A sermon by Rod Benson
Forgiveness is a gift we all like to receive, but we don’t all like to give. English writer and apologist C.S. Lewis said that forgiveness is a beautiful word, until you have something to forgive. One of Lewis’s mentors, G.K. Chesterton, said that forgiveness means pardoning the unpardonable, or it is not forgiveness at all.
The eighteenth-century English poet Alexander Pope coined the proverb, “To err is human; to forgive, divine.”
Hungarian-born psychiatrist Thomas Szasz said, “The stupid neither forgive nor forget; the naïve forgive and forget; the wise forgive but do not forget.”
Ambrose Bierce, the US author and journalist, defined forgiveness in his famous Devil’s Dictionary as “a stratagem to throw an offender off his guard and catch him red-handed in his next offense.”
Perhaps it is fitting, then, to conclude my introduction with the words of John Greenleaf Whittier, whose long poem begins:
Dear Lord and Father of mankind,
Forgive our foolish ways …
At any moment, some of us are in need of forgiveness from another person, or from God, or from ourselves. At any moment, some of us need to decide whether to forgive another person, or ourselves, and when that forgiveness will be offered.
The question of forgiveness surfaces in the mind of Peter, the follower of Jesus, as they walk along a Galilee road, just before Jesus enters Jerusalem for the last time. Peter asks, “Lord, how often will my brother sin against me, and I forgive him? As many as seven times?” (v 21).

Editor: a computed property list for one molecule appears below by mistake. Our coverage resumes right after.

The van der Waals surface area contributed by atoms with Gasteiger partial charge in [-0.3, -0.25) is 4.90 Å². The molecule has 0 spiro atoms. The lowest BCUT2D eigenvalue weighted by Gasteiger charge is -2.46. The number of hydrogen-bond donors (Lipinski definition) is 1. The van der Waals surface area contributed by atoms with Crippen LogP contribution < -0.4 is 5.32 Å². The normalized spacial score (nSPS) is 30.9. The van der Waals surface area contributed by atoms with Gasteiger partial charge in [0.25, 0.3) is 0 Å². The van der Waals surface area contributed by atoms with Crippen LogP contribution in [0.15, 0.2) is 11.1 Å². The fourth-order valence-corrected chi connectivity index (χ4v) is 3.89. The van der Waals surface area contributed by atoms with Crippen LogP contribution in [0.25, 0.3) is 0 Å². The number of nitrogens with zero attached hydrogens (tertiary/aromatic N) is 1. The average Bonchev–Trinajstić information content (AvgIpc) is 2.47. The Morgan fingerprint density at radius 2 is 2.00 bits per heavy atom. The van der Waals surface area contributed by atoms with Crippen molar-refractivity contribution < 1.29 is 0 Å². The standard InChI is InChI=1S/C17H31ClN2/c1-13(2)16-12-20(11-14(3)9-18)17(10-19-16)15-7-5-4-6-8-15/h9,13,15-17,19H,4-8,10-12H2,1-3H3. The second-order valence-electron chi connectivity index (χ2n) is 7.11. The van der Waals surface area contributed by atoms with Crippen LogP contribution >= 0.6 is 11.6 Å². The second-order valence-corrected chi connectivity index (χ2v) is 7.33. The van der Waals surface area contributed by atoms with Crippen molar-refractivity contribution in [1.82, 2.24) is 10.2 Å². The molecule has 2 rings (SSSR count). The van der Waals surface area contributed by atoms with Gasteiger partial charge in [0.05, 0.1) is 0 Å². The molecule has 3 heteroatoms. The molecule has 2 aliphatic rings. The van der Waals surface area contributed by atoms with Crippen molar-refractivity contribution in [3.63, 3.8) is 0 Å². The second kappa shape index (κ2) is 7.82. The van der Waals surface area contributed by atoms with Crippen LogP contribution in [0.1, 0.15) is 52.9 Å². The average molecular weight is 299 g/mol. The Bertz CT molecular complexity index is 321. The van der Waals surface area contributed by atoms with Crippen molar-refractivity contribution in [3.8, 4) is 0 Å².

He may have heard the rabbis teach that one only needs to forgive a wrong three times – after that there is no more need to forgive. He has learned from Jesus that retaliation is wrong, and forgiveness is right, but he seems to be looking for permission to forgive in moderation – a kind of fishermanly actuarial forgiveness calculus. Or perhaps he thought he was being generous in more than doubling the rabbinical recommendation.
Jesus replies, “I do not say to you seven times, but seventy seven times” (v 22). And he tells a story about the relationship between a servant and his master, and between the servant and a fellow servant (vv 23-34).
The story, or parable, is found only in Matthew’s Gospel. Jesus has just finished teaching his disciples to value childlike qualities and to pursue humility and moral purity (vv 1-14); and has suggested what to do when one person wrongs another (vv 15-20).
Verses 15-20 often appear in church constitutions and Christian guides to conflict resolution. But as my friend Alan Kelshaw recently pointed out, those verses should be considered in the context of the whole chapter, which greatly expands the meaning and significance of those six verses.
Peter has listened to the teaching, and asked the question. Now Jesus explains the source and power of forgiveness. The source is God’s forgiveness experienced in my life, and the power is God’s grace expressed in my will and heart.
Easily said, but difficult to accept and to action.